My wife and I have a policy about not reading the comments on Internet news stories. This might sound a little strange coming from the co-editor of a blog, but I think most of our readers will agree that the comments section of any online news source does tend to, at the very least, raise the ol’ blood pressure just a bit (hopefully not here, though). It doesn’t seem to matter what the story is, somebody out there is going to turn the conversation into an anti-immigration or anti-government or anti-whatever screed.

So, it was with some surprise and alarm that I found myself scrolling down to read the comments in a story posted at SignOnSanDiego this morning about a bicyclist struck by a mini-van in the Midway area. I expected (and got) the usual “bikes don’t belong on the streets” nonsense, but there were also several bike commuters standing up for the group and calling BS on all of the bike-haters. Usually, these lone cowboys are shouted down by the masses in short order and (most likely being intelligent people) make a little cost/benefit analysis and decide that a pointless troll fight is not the best use of their time. But on this story, so far, the bicyclists seem to be hanging in there.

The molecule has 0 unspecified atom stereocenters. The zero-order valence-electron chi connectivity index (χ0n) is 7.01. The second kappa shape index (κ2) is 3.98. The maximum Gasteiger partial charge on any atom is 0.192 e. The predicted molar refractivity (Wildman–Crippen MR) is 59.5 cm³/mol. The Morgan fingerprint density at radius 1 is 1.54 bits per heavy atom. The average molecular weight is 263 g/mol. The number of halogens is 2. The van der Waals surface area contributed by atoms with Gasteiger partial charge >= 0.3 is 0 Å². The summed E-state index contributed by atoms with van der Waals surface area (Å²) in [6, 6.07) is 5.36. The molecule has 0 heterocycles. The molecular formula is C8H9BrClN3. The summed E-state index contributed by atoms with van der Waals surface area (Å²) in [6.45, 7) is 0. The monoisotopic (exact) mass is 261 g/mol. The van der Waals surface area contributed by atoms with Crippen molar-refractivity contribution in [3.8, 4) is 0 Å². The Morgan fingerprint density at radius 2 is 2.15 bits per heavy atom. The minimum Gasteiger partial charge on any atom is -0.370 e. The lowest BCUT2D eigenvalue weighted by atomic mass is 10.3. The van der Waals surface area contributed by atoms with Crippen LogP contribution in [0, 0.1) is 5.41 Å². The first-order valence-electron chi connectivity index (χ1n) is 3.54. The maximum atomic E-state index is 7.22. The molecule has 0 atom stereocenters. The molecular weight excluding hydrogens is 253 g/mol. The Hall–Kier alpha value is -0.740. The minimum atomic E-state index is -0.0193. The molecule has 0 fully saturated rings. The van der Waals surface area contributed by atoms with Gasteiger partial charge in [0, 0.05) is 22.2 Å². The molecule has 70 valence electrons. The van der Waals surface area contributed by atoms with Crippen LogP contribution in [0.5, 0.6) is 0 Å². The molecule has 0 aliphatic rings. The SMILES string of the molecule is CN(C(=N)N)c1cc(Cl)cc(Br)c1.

The point of this is that, although we should probably not always read the comments, it can occasionally serve to reinforce our dedication to changing minds and providing opportunities for education. I’m not suggesting that anti-bike trolls should be the target audience for bicycle advocacy, but the underlying assumptions that inform this kind of ignorance do need to be challenged. Perhaps the best place for this isn’t in the comments section of the local news site, but it is one place to go about it.

Although we certainly can’t afford to get worked up about every anti-bike comment on every news story, we also can’t afford to ignore them completely, because we then risk speaking only to ourselves or to our slow-to-change government, and neglecting public opinion. It is here, after all, in the minds of our fellow citizens, that bicycling will either be accepted or rejected as a legitimate means of transport. And it is here that we still need to do our work.